William Austin was later arrested at Fifield Cross Roads, about four and a half miles from the scene of the murder at about 9.30 on 17 July 1907. Police found a note on him that read 'I am very sorry for what I have done. I think it is the best plan to do. So I have done it. I am in the water and she is on my bed, where she have been many a time when you was out, and it have play on my mind so much I think it is the best plan to do. I told you that being down on me I should have revenge. Goodbye and God bless you all. I hope pray God will forgive me, and now peraps you can look after your husband instead of another man. Bless her, I help to make her unbenothing to you husband don't know half what you and me have done, and young Une have come and mess me about when you have been put out so I thought it the best plan to do in case she was to let it out I should get into trouble, and she would be let off, so good bye everybody, and I hope we shall meet again. I hope pray God will forgive me'.
When William Austin was in his prison cell on the evening of 17 July 1907 he said 'I can't sleep. I am quite done up. I don't know what made me do it. She came in and started sneering at me. I told her to leave off, but she didn't do so. I told her it would be the last time that we would do it. I was afraid if she said one word to them that I should get six years. She is very fast, and would get anyone in trouble. I was in the front room when she started again. I lost my temper, and took hold of her. She screamed the house down and I thought she would tell, so what could I do? I carried her upstairs, and was up there with her when her father came in. I don't know how I did it. They have often kept me awake until four o'clock in the morning. I haven’t had any sleep for three nights. They were always rowing. It was soon after four when I did it'.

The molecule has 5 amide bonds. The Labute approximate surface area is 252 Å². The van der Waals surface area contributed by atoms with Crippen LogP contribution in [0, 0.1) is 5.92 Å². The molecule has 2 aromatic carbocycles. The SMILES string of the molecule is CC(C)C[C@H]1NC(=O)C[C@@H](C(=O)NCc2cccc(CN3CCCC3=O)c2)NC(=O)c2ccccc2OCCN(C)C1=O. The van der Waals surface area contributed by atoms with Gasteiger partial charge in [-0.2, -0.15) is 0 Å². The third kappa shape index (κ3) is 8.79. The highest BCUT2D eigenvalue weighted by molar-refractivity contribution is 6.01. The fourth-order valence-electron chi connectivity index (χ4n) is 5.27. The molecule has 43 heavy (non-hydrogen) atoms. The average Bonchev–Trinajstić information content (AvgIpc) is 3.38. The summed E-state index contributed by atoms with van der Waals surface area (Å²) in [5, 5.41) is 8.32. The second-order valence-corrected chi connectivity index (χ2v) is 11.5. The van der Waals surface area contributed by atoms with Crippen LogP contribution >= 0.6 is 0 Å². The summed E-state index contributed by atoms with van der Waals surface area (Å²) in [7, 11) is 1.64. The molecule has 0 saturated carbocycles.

In court her parents denied that Unity Butler was fast. Her father said that she was not fast and that she was a good little girl who was respected by everyone and that there was no truth in the charges against her.
Unity Butler's mother said that she knew nothing about William Austin not sleeping, adding that he had made no complaint to her. She also said that they were not down on him. She said that William Austin used to come home from work and read in front of the fire and said that she always thought that he treated Unity Butler well and that there was nothing to raise her suspicions. She said that William Austin used to sit at the window and watch everyone who went along and that he used to stare at people.
In court, a doctor from Windsor agreed, when questioned, that rape was a form of insanity and that lunatics made allegations of immorality against others.
After he was convicted of murder he said 'I am willing to die if I have done it. I don't know I have done it. I can't believe I've done it'.
see Dundee Courier - Tuesday 15 October 1907
see Dundee Courier - Friday 19 July 1907
see Lichfield Mercury - Friday 18 October 1907
see National Archives - HO 144/867/158038